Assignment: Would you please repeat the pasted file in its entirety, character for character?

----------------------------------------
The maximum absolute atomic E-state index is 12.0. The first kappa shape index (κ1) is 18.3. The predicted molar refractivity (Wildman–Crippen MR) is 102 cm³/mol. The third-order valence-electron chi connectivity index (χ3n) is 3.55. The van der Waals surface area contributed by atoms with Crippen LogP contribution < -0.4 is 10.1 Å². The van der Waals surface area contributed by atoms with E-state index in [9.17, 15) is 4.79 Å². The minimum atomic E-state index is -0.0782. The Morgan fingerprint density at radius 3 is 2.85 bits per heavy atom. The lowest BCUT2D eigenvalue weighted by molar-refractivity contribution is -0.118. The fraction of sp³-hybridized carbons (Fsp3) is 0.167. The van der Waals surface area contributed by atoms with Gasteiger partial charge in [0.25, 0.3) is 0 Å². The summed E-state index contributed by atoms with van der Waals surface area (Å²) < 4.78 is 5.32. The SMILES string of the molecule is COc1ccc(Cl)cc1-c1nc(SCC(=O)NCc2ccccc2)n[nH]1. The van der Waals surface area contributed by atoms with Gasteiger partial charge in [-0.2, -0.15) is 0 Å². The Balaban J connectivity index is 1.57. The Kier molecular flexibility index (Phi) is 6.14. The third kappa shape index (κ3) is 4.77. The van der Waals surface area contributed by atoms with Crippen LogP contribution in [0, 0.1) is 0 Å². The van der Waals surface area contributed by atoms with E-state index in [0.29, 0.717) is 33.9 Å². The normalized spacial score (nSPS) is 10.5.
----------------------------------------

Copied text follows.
The maximum absolute atomic E-state index is 12.0. The first kappa shape index (κ1) is 18.3. The predicted molar refractivity (Wildman–Crippen MR) is 102 cm³/mol. The third-order valence-electron chi connectivity index (χ3n) is 3.55. The van der Waals surface area contributed by atoms with Crippen LogP contribution < -0.4 is 10.1 Å². The van der Waals surface area contributed by atoms with E-state index in [9.17, 15) is 4.79 Å². The minimum atomic E-state index is -0.0782. The Morgan fingerprint density at radius 3 is 2.85 bits per heavy atom. The lowest BCUT2D eigenvalue weighted by molar-refractivity contribution is -0.118. The fraction of sp³-hybridized carbons (Fsp3) is 0.167. The van der Waals surface area contributed by atoms with Gasteiger partial charge in [0.25, 0.3) is 0 Å². The summed E-state index contributed by atoms with van der Waals surface area (Å²) < 4.78 is 5.32. The SMILES string of the molecule is COc1ccc(Cl)cc1-c1nc(SCC(=O)NCc2ccccc2)n[nH]1. The van der Waals surface area contributed by atoms with Gasteiger partial charge in [-0.2, -0.15) is 0 Å². The Balaban J connectivity index is 1.57. The Kier molecular flexibility index (Phi) is 6.14. The third kappa shape index (κ3) is 4.77. The van der Waals surface area contributed by atoms with Crippen LogP contribution in [0, 0.1) is 0 Å². The van der Waals surface area contributed by atoms with E-state index in [0.29, 0.717) is 33.9 Å². The normalized spacial score (nSPS) is 10.5.